Driving Madness up The Wall
Osho's Dynamic Meditation

by Amano Wilfried

It is seven o'clock.

My son leaves for school, and I change out of my pyjamas into gym shorts and a T-shirt. More is not needed, soon I will feel warm enough. For I am about to meditate - meditate dynamically, that is. Dynamic is a very curious meditation, particularly if seen from the outside. It has little to do with images of bald-shaven monks sitting for hours on cold stone floors, even less with the chanting of sacred mantras, or contemplations on holy matters. Its time is the early morning, and its message is simple: wake up! Because that is easier said than done, as it meets with so much resistance within ourselves, it employs massive, energetic, and strenuous means to shake us awake.

We live in fortunate-unfortunate times. Everything has gone topsy-turvy. We no longer know why we live, what we are living for, what we are doing, whether we really want what we want. We have lost our bearings and are rapidly losing our ultimate dreams. Some of us are conscious of it, many sense it more or less, but the majority don't want to know anything about it. We throw ourselves into work, pleasure, all sorts of activities, or turn to alcohol or drugs to avoid the obvious. Counselors are in greater demand than ever, the more traditional ones like astrologers, card readers or soothsayers as well as the modern variation you can dial during a TV show or consult in a book. They tell you how to eat, how to walk, what to wear where and when, in which direction to have your head while you sleep, how to get rich, how to get or stay healthy, and, last but not least, how to love. But the more good counsel we get, the more knowledge we collect about "how to," the more we feel lost, the more we feel left behind.

Our so-called modern enlightened consciousness is, it seems, a very unhappy consciousness. The more developed a civilization is, the more neurotic, the more psychologically ill, the more addicted, the more suicidal are its members.

After all the great social visions of our age have popped like soap bubbles - the latest being the breakdown of socialism - life seems to have fizzled down to something we simply must get through, or, to use a phrase coined by Max Weber "to bear it like a man." Which is OK if you are on the side of the fence where the fleshpots are full. But the flesh in the pots is getting putrid, even affluence doesn't hold what it once promised and deep down we all know it, however much we are dying to have it.

We love our dreams and it hurts when they are broken. But that's how it is and we have no say in it. All we can do is repress the pain, close our eyes and hearts in order to avoid it. But one day it catches up with us, when some unforeseen event - an illness, an accident, a war, a natural catastrophe, a human encounter, even our own end - rips a gap in our perpetual preoccupations, and we ask ourselves in anguish: "Was that it? Was that really it?"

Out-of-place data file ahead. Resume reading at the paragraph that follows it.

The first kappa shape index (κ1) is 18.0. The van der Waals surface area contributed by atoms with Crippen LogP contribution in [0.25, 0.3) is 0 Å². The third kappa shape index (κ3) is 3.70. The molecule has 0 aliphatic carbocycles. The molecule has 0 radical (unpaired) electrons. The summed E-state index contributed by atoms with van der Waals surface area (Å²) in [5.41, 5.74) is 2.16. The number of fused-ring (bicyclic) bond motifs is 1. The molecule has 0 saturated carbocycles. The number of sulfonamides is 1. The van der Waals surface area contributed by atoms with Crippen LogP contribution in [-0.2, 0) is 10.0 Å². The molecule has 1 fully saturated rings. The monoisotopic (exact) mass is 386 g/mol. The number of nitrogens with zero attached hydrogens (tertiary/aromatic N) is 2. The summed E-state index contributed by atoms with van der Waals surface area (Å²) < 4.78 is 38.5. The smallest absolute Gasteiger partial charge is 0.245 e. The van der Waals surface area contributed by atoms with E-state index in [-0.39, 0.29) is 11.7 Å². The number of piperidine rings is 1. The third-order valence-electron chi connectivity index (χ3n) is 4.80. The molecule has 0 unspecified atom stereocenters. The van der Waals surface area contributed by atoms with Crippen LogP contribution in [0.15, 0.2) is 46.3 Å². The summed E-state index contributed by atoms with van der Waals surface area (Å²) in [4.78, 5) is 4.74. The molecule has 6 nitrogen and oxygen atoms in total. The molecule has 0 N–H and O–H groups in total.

Every time a dream is destroyed, is revealed as just a dream and shattered to pieces, we are on the point of awakening. But the question is: Do we want to wake up? Do we really want to be disillusioned? Or do we prefer to hold on to our illusions until the bitter end? Basically, we have no alternative. Anybody who just pauses a moment and takes an unblinkered look at the state of the world, sees this huge nightmare for what it really is, knows that this nightmare will explode sooner rather than later - and all our private little dreams will explode along with it. Do we, do you, do I want to wake up?

While the tape with the music that accompanies Dynamic Meditation is being rewound on my tape deck, I mechanically do my preparations: I pull a foam rubber mattress in place so that I won't hurt myself in case I feel like throwing a fit, and I blow my nose as thoroughly as I can. For the nose must be free, otherwise nothing is possible. Then I start the tape: a loud gong resounds, and already the drums start. I stand there, "feet firm on the ground, but otherwise as loose as possible," and breathe "as fast and deep and chaotically as possible, through the nose. The mouth is closed firmly, and so are the eyes." That's anyway what the instructions say.

Today I feel better than during the last few days, but the breathing doesn't come on particularly fast, let alone deep. My nostrils are blown wide open, but hardly any air seems to come in. The left nostril is - like it always is in the first few minutes - almost shut, and the right one also feels pretty narrow. True, I usually take it easy at first, allowing myself approximately one minute warming-up time before really getting into the huffing and puffing, but this time I feel more low than loose.

But didn't I feel particularly fit just now? Ah, that's it! I am feeling well enough, and precisely because of it I'm afraid that this small amount of well-being might get disturbed if I really get going; I would like to cling to it a little longer and not enter into the shit right away.